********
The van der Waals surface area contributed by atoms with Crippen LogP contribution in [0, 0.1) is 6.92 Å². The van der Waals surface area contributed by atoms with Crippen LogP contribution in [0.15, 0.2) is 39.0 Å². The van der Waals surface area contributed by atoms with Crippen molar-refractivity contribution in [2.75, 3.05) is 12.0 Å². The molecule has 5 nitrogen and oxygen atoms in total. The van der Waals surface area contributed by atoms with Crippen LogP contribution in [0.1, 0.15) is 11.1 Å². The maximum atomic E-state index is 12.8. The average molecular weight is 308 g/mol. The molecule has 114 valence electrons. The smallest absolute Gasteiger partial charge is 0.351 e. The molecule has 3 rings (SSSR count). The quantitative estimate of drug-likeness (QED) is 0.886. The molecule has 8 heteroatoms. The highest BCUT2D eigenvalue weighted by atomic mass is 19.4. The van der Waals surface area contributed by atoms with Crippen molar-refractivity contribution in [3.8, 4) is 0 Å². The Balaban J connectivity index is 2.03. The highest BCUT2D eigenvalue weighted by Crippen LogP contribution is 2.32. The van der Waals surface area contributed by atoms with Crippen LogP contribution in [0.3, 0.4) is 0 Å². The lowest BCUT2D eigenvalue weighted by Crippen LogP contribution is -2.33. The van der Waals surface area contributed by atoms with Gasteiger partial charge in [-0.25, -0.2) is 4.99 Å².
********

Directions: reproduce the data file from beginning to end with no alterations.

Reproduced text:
The van der Waals surface area contributed by atoms with Crippen LogP contribution in [0, 0.1) is 6.92 Å². The van der Waals surface area contributed by atoms with Crippen LogP contribution in [0.15, 0.2) is 39.0 Å². The van der Waals surface area contributed by atoms with Crippen molar-refractivity contribution in [2.75, 3.05) is 12.0 Å². The molecule has 5 nitrogen and oxygen atoms in total. The van der Waals surface area contributed by atoms with Crippen LogP contribution in [0.1, 0.15) is 11.1 Å². The maximum atomic E-state index is 12.8. The average molecular weight is 308 g/mol. The molecule has 114 valence electrons. The smallest absolute Gasteiger partial charge is 0.351 e. The molecule has 3 rings (SSSR count). The quantitative estimate of drug-likeness (QED) is 0.886. The molecule has 8 heteroatoms. The highest BCUT2D eigenvalue weighted by atomic mass is 19.4. The van der Waals surface area contributed by atoms with Crippen molar-refractivity contribution in [3.8, 4) is 0 Å². The Balaban J connectivity index is 2.03. The highest BCUT2D eigenvalue weighted by Crippen LogP contribution is 2.32. The van der Waals surface area contributed by atoms with Crippen LogP contribution in [0.3, 0.4) is 0 Å². The lowest BCUT2D eigenvalue weighted by Crippen LogP contribution is -2.33. The van der Waals surface area contributed by atoms with Gasteiger partial charge in [-0.25, -0.2) is 4.99 Å².